CDC director Dr. Brenda Fitzgerald issued a response, saying that “there are no banned, prohibited or forbidden words at the CDC—period” and that the discussion came from a meeting that does not reflect agency policy.
“I understand that confusion arose from a staff-level discussion at a routine meeting about how to present CDC’s budget. It was never intended as overall guidance for how we describe and conduct CDC’s work,” Fitzgerald said.
In the New York Times’ investigation into the ban, they found that it may have represented more of an issue of budgetary framing than organizational policy: “a few suggested that the proposal was not so much a ban on words but recommendations to avoid some language to ease the path toward budget approval by Republicans.”
You may be understandably concerned about recent media reports alleging that CDC is banned from using certain words in budget documents. I want to assure you that CDC remains committed to our public health mission as a science- and evidence-based institution.
— Dr Brenda Fitzgerald (@CDCDirector) December 17, 2017
The concerns of advocacy and scientific organizations have not been assuaged by the interpretation that this may have been limited to a discussion of the budget — and they are loudly sounding the alarm of the threat they say it poses to science and public health.
In the AAAS letter, the organizations asked, despite the CDC director’s “clarifying statements,” that Mulvaney publicly “encourage the heads of all federal agencies to support the use of science in decision making and to support the scientists who produce the knowledge upon which the nation’s economy relies.”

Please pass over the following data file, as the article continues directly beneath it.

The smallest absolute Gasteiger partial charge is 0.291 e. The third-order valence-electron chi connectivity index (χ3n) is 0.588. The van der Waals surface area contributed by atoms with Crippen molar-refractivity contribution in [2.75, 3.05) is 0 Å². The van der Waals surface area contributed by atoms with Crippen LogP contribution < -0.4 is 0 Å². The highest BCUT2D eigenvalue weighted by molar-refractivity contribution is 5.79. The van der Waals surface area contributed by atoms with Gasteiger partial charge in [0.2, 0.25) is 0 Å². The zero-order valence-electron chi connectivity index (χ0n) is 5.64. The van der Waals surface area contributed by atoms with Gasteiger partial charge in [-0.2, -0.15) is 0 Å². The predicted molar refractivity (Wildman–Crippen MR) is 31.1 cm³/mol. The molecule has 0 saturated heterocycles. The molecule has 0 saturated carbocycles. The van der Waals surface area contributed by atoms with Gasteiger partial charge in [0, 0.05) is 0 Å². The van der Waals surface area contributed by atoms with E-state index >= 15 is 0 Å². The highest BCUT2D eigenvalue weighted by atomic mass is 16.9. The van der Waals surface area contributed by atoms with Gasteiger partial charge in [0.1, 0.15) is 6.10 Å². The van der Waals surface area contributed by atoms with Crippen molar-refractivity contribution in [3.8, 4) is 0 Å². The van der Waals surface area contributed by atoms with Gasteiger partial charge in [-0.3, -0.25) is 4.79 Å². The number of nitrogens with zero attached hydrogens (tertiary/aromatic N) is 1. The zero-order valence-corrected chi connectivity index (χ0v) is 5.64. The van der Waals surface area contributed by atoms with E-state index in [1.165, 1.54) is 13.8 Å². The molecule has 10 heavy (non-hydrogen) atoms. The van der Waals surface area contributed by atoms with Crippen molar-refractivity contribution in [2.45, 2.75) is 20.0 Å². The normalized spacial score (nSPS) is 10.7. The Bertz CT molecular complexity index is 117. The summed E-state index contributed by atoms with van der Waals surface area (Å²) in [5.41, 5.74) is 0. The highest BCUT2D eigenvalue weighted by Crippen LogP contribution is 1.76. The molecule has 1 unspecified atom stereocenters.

The represented organizations on Wednesday’s call said that any ban whatsoever prompts a chilling effect on science.
“Regardless of where this came from, it sends a signal to employees about what kind of work they will do, what kind of research questions scientists will ask, and what kind of policy that agencies will ultimately make, and that’s going to have impacts on people across the country,” said Gretchen Goldman, who directs the Union of Concerned Scientists’ Center for Science and Democracy.
The CDC, as the nation’s front-line agency in the event of a public health emergency, occupies a unique role in the federal government that makes any erosion of public trust in its leaders potentially deadly.
The CDC was instrumental in managing the response to the Zika and Ebola crises, and it was their credibility that enabled them to effectively communicate with the public about the diseases, and prevent widespread panic. But if the CDC is seen as a political arm of the federal government, or as an untrustworthy source of information, then disease control could be compromised.
“There will come a time when all Americans will need to listen to the CDC,” Keisling said. “And they now have reason to doubt that they will be told the truth. That is a public health catastrophe. That is death waiting to happen.”
“Their decisions have to be science-based. And they have to be evidence-based,” Goldman said. “All of our lives are at stake.”